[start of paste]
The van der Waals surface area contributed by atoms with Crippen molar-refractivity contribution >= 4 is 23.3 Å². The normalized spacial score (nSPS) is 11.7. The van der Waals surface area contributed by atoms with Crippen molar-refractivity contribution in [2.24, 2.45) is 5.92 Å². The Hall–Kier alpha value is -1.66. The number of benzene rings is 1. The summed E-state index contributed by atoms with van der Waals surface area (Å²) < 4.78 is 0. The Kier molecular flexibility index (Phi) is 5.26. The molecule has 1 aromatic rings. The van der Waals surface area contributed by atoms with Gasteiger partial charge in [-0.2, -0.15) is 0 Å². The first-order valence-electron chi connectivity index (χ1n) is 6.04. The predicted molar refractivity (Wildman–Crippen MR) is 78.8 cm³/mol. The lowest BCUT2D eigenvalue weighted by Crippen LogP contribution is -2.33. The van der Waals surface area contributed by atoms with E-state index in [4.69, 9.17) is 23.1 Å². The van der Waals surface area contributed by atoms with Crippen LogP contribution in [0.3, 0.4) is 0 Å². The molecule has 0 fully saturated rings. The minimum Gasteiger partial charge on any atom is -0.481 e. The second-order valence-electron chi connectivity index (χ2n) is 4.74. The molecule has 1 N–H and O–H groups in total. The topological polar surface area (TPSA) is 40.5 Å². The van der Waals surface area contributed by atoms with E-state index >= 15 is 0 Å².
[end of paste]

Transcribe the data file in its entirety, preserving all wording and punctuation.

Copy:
The van der Waals surface area contributed by atoms with Crippen molar-refractivity contribution >= 4 is 23.3 Å². The normalized spacial score (nSPS) is 11.7. The van der Waals surface area contributed by atoms with Crippen molar-refractivity contribution in [2.24, 2.45) is 5.92 Å². The Hall–Kier alpha value is -1.66. The number of benzene rings is 1. The summed E-state index contributed by atoms with van der Waals surface area (Å²) < 4.78 is 0. The Kier molecular flexibility index (Phi) is 5.26. The molecule has 1 aromatic rings. The van der Waals surface area contributed by atoms with Gasteiger partial charge in [-0.2, -0.15) is 0 Å². The first-order valence-electron chi connectivity index (χ1n) is 6.04. The predicted molar refractivity (Wildman–Crippen MR) is 78.8 cm³/mol. The lowest BCUT2D eigenvalue weighted by Crippen LogP contribution is -2.33. The van der Waals surface area contributed by atoms with E-state index in [4.69, 9.17) is 23.1 Å². The van der Waals surface area contributed by atoms with Crippen LogP contribution in [0.3, 0.4) is 0 Å². The molecule has 0 fully saturated rings. The minimum Gasteiger partial charge on any atom is -0.481 e. The second-order valence-electron chi connectivity index (χ2n) is 4.74. The molecule has 1 N–H and O–H groups in total. The topological polar surface area (TPSA) is 40.5 Å². The van der Waals surface area contributed by atoms with E-state index >= 15 is 0 Å².